Tuesday, March 16, 1999

UK fans proud, confident

Wildcat souvenirs plentiful in March

The Cincinnati Enquirer

        SOUTHGATE — Pull out the newly printed “Re-Pete” shirts in a store jammed full of UK Wildcats merchandise and the fans get a little skittish.

        “Oh, I'm terribly superstitious,” Dan Kendrick, 49, of Alexandria said, reacting to a shirt celebrating UK as the national champs for 1998 and 1999. “I don't like to see something too soon.”

        Bill Wiefering, owner of the Transfer Station, displayed the latest item with pride. “Come on, they did it last year and we printed the shirts early then, too.”

        Amid racks of blue-and-white UK shirts, jackets, sweat pants, key chains, clocks, flags, license plates, hats, posters and other knick-knacks, a handful of true-blue fans bantered about the team's prospects of winning another NCAA title.

        The team does have a knack for tournament play, Mr. Wiefering said. They've won the title seven times: in 1948, 1949, 1951, 1958, 1978, 1996 and 1998.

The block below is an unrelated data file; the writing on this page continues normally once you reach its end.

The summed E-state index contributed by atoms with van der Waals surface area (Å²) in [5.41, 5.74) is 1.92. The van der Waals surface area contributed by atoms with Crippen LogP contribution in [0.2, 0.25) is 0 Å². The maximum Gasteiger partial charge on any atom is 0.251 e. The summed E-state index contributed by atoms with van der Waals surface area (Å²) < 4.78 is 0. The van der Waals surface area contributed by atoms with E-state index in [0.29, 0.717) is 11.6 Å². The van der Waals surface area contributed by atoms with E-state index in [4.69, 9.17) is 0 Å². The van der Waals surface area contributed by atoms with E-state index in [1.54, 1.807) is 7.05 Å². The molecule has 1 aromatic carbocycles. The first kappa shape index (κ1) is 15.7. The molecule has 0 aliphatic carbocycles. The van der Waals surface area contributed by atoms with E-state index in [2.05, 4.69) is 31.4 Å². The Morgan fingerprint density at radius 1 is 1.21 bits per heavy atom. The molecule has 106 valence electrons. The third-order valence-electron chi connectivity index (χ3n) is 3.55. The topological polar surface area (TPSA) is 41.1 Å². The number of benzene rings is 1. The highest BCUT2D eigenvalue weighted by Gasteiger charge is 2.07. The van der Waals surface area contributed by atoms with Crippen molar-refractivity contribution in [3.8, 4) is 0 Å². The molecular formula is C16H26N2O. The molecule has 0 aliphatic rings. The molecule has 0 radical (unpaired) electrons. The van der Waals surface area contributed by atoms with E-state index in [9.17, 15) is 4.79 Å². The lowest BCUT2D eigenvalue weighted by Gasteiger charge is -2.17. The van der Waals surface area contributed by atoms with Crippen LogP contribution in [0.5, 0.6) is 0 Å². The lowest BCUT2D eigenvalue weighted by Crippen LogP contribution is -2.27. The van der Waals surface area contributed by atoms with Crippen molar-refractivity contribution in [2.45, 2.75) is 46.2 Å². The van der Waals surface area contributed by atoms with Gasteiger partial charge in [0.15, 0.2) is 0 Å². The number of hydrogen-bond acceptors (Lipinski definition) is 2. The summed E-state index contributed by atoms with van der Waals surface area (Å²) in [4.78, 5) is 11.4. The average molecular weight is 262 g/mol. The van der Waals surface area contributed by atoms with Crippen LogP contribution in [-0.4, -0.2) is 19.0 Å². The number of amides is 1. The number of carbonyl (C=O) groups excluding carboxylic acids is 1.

“You know they're gonna be there,” Jeff Neidenbach, 30, of Fort Thomas said as he looked at UK shot glasses.

        Ray Fraley isn't so sure. The 21-year-old from Fort Thomas thinks Miami of Ohio has a pretty tough team.

        “Yeah, but that's a one-man gang,” Mr. Neidenbach said, referring to star player Wally Szczerbiak, who scored a career-high 43 points on Friday.

        “Well, that one-man gang beat Utah,” Mr. Fraley countered.

        Miami of Ohio and UK will play each other in the Sweet 16 round Friday in St. Louis.

        Mr. Wiefering plans to be ready with even more UK Wildcats paraphernalia. He claims to have the largest selection in the region with more than $50,000 of stuff. He fills phone orders from nearly every state and he's getting ready to start Internet sales.

        Lucky for him, his passion is also a profitable livelihood.

        And it lets him talk about what he loves all day long, with people who generally share the same opinion. Settling into the UK groove, Mr. Wiefering chatted it up with customers.

        “March madness is back,” he said, all smiles, and then let out a satisfied sigh.


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